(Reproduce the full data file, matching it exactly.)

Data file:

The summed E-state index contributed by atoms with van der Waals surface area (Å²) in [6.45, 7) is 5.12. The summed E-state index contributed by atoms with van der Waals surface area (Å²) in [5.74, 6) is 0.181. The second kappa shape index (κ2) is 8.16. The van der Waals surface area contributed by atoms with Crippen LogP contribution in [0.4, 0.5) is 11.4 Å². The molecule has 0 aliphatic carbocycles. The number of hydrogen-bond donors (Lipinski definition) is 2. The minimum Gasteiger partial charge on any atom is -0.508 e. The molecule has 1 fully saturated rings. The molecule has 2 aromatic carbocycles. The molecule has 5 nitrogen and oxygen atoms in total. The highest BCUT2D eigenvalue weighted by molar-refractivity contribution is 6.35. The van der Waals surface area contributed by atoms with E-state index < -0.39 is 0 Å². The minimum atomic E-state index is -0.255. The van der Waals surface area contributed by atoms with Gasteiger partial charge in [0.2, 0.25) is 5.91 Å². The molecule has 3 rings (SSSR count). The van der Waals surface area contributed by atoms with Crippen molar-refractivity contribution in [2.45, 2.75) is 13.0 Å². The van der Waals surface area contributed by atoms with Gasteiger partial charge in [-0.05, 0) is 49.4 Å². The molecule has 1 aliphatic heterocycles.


The summed E-state index contributed by atoms with van der Waals surface area (Å²) in [6.45, 7) is 5.12. The summed E-state index contributed by atoms with van der Waals surface area (Å²) in [5.74, 6) is 0.181. The second kappa shape index (κ2) is 8.16. The van der Waals surface area contributed by atoms with Crippen LogP contribution in [0.4, 0.5) is 11.4 Å². The molecule has 0 aliphatic carbocycles. The number of hydrogen-bond donors (Lipinski definition) is 2. The minimum Gasteiger partial charge on any atom is -0.508 e. The molecule has 1 fully saturated rings. The molecule has 2 aromatic carbocycles. The molecule has 5 nitrogen and oxygen atoms in total. The highest BCUT2D eigenvalue weighted by molar-refractivity contribution is 6.35. The van der Waals surface area contributed by atoms with E-state index < -0.39 is 0 Å². The minimum atomic E-state index is -0.255. The van der Waals surface area contributed by atoms with Gasteiger partial charge in [0.2, 0.25) is 5.91 Å². The molecule has 3 rings (SSSR count). The van der Waals surface area contributed by atoms with Crippen molar-refractivity contribution in [2.45, 2.75) is 13.0 Å². The van der Waals surface area contributed by atoms with Gasteiger partial charge in [-0.05, 0) is 49.4 Å². The molecule has 1 aliphatic heterocycles.